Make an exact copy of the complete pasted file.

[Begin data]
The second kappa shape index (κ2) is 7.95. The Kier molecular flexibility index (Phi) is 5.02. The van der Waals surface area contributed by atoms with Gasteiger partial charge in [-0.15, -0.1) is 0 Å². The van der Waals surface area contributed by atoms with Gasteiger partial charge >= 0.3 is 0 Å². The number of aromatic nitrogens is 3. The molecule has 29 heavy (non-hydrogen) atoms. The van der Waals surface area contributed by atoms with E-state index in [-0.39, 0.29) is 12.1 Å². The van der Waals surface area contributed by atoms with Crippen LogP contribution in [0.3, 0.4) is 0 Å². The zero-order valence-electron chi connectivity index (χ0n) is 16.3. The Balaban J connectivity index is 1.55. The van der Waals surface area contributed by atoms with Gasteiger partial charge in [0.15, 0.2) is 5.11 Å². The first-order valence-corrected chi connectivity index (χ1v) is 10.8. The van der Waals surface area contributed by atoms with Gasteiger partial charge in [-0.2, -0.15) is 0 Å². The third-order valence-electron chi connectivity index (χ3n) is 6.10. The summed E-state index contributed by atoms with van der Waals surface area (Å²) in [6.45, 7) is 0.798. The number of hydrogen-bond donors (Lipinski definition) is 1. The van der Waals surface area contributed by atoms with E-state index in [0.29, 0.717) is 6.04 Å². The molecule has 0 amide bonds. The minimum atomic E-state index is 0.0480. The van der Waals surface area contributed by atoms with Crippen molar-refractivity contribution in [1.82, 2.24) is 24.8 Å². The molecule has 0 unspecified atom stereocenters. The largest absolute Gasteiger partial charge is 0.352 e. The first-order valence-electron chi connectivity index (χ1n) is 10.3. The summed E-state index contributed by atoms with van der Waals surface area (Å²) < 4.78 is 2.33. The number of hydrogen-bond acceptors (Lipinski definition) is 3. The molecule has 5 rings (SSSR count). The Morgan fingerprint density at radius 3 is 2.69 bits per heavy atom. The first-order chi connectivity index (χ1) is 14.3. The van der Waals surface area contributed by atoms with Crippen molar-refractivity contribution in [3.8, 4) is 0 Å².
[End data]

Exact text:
The second kappa shape index (κ2) is 7.95. The Kier molecular flexibility index (Phi) is 5.02. The van der Waals surface area contributed by atoms with Gasteiger partial charge in [-0.15, -0.1) is 0 Å². The van der Waals surface area contributed by atoms with Gasteiger partial charge >= 0.3 is 0 Å². The number of aromatic nitrogens is 3. The molecule has 29 heavy (non-hydrogen) atoms. The van der Waals surface area contributed by atoms with E-state index in [-0.39, 0.29) is 12.1 Å². The van der Waals surface area contributed by atoms with Crippen LogP contribution in [0.3, 0.4) is 0 Å². The zero-order valence-electron chi connectivity index (χ0n) is 16.3. The Balaban J connectivity index is 1.55. The van der Waals surface area contributed by atoms with Gasteiger partial charge in [0.15, 0.2) is 5.11 Å². The first-order valence-corrected chi connectivity index (χ1v) is 10.8. The van der Waals surface area contributed by atoms with Gasteiger partial charge in [-0.2, -0.15) is 0 Å². The third-order valence-electron chi connectivity index (χ3n) is 6.10. The summed E-state index contributed by atoms with van der Waals surface area (Å²) in [6.45, 7) is 0.798. The number of hydrogen-bond donors (Lipinski definition) is 1. The van der Waals surface area contributed by atoms with E-state index in [0.29, 0.717) is 6.04 Å². The molecule has 0 amide bonds. The minimum atomic E-state index is 0.0480. The van der Waals surface area contributed by atoms with Crippen molar-refractivity contribution in [1.82, 2.24) is 24.8 Å². The molecule has 0 unspecified atom stereocenters. The largest absolute Gasteiger partial charge is 0.352 e. The first-order valence-electron chi connectivity index (χ1n) is 10.3. The summed E-state index contributed by atoms with van der Waals surface area (Å²) < 4.78 is 2.33. The number of hydrogen-bond acceptors (Lipinski definition) is 3. The molecule has 5 rings (SSSR count). The Morgan fingerprint density at radius 3 is 2.69 bits per heavy atom. The first-order chi connectivity index (χ1) is 14.3. The van der Waals surface area contributed by atoms with Crippen molar-refractivity contribution in [3.8, 4) is 0 Å².